I am not a huge fan of Ethiopian music. There are songs I like, tunes or melodies I may find myself dancing or strutting to, but no one would catch me listening to an Ethiopia album.
I do not mean to disparage. We all have our tastes, mine is just generally geared to instruments, like the guitar, or the drum, instead of vocals, which is the mainstay of Ethiopian songs. I do admire good vocals - I like Robert Plant, or similarly gifted Ethiopian musicians such as Menelik Wossenachew - but I also do not believe vocals should be the centerline of songs, as vocals are usually melodic, instead of rhythmic.
But the fact that I do not much follow the Ethiopian music scene does not mean I have not listened to every single song on Teddy Afro's latest album, Ethiopia.
Named, simply, for the country, the album is more like a collection of songs as opposed to one with a common theme. The title song, which is more than six minutes long, and Atse Tewodros, which seems like an anthem to Gondar, are characteristic of the album's patriotic embrace, nostalgic to a period (which may or may not have existed) where men sacrificed life to country.
The rest of the songs diverge from this theme. Like most Ethiopian songs, they are about loving, or loving and losing, or loving and getting. This album, which came out after the singer got married and had children, though, is more optimistic about the prospects of love.
Other songs, rumour has it, are politically flavoured. I am told they follow the popular Amharic play of words, called Qene, that has a sem (wax) and werk (gold), where a single phrase can have two meanings: one obvious (the sem) and the other implied (the werk). The song Sembere, the most rhythmic, and thus my favourite, with a reggae flavour, may be of this mould.
As I had implied earlier, one does not need to buy the CD, or bootleg the album, to get to hear the songs. This was not because of air time, either in radio or TV, as both mediums gave the album limited to nonexistent coverage, despite the musician's extreme popularity. Teddy also never released a video clip to any of the songs. But still, every single person has somehow become acquainted with most of the songs.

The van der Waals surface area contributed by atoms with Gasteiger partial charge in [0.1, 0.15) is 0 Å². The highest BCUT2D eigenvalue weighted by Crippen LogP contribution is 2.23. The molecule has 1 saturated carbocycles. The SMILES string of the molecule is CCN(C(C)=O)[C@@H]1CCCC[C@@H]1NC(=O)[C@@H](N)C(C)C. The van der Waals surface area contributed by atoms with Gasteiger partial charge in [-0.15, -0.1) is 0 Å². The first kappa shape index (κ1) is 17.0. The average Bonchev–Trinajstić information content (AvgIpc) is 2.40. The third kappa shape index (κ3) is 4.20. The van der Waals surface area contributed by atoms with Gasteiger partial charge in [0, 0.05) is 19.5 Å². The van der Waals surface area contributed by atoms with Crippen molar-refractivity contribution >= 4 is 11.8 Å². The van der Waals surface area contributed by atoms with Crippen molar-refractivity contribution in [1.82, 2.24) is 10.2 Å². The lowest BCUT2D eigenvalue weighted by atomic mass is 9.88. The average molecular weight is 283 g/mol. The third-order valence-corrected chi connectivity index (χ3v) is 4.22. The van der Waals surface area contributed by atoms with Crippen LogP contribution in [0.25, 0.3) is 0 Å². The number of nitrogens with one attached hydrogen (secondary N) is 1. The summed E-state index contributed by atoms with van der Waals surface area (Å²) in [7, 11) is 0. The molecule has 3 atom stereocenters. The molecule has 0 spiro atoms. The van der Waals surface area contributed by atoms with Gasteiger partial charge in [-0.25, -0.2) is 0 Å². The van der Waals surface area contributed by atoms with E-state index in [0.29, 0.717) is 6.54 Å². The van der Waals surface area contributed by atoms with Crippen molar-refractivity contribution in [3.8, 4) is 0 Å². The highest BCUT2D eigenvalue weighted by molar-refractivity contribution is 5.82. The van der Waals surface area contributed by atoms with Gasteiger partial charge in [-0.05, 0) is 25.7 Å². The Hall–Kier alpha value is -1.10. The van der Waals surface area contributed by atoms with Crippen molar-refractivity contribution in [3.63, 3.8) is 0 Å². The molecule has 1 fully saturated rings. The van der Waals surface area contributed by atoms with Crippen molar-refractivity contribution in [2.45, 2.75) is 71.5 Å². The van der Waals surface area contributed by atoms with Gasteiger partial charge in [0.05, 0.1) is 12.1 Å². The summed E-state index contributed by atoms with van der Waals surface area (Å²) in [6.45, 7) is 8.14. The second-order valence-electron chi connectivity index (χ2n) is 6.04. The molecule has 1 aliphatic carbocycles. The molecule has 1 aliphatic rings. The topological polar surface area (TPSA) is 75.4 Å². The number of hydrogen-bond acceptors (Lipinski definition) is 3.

How did this happen?
There is a saying that goes, "you can take the boy out of the country, but you cannot take the country out of the boy."
This is not to say there is a consorted effort to get Ethiopians to stop listening to Teddy Afro's music. But that, one way or the other, however much his songs may ebb (I am not saying they have) or the lack of local media attention they may receive, it is very hard to free oneself of Teddy's music.
The artist reportedly sold the album for millions of Birr even before the release date had been announced, which is a lot for an Amharic album in a digital age, where music is indiscreetly bootlegged. It is a blessing to see a singer never worry about money, for album sells are usually too insignificant to make a living on.
At the height of the album's popularity, cafes played the album the whole day long. Blue taxis, which almost everyone uses, stopped for a certain time playing any other type of song. Weddings, graduates and birthdays have made the songs something of a soundtrack. For nightclubs, the album became hard currency.
It has somewhat come to the point where it is unpatriotic or dangerous to say Teddy's music is not good. He is considered a musical maestro, with catchy songs everyone can rally behind. He inspires the reverence Elvis Presley might have inspired in the 1950's in the United States.
But it is a little more than Presley too. The rockstar may have stolen the hearts and minds of the youth of his time, but parents never really came on board with his unorthodox style of music, dance or way of life. It differs for Teddy Afro, who commands respect from the older generation as well as the young. He is playing both the entertainer and the sage. He can make a good song for the youth to swing their hips too, and as well give a lesson on love, loss, politics and history. As evidenced by his songs, Haile Selassie (Teddy's best song in my eyes), Tikur Sew and Atse Tewodros, emperors of lore have had the effect of getting the young and the old to agree.
This, by the way, is how cults are born. One minute, he is just a guy, another minute he is a legend.
Teddy has a radical fan base that is willing to follow the artist to the depths of the ocean and the excesses of the earth. This makes him somewhat dangerous, significant and conspicuous to figures in high political, social, religious and economical circles. He can use such fame, and thus power, to accomplish many good things, as well as various ills. With great power comes great responsibility, but I do not doubt this is lost on the singer.
Christian Tesfaye (Christian.email@example.com) Is a Writer/Film Critic Whose Interests Run Amok in Both Directions of Print and Celluloid/Digital Storytelling.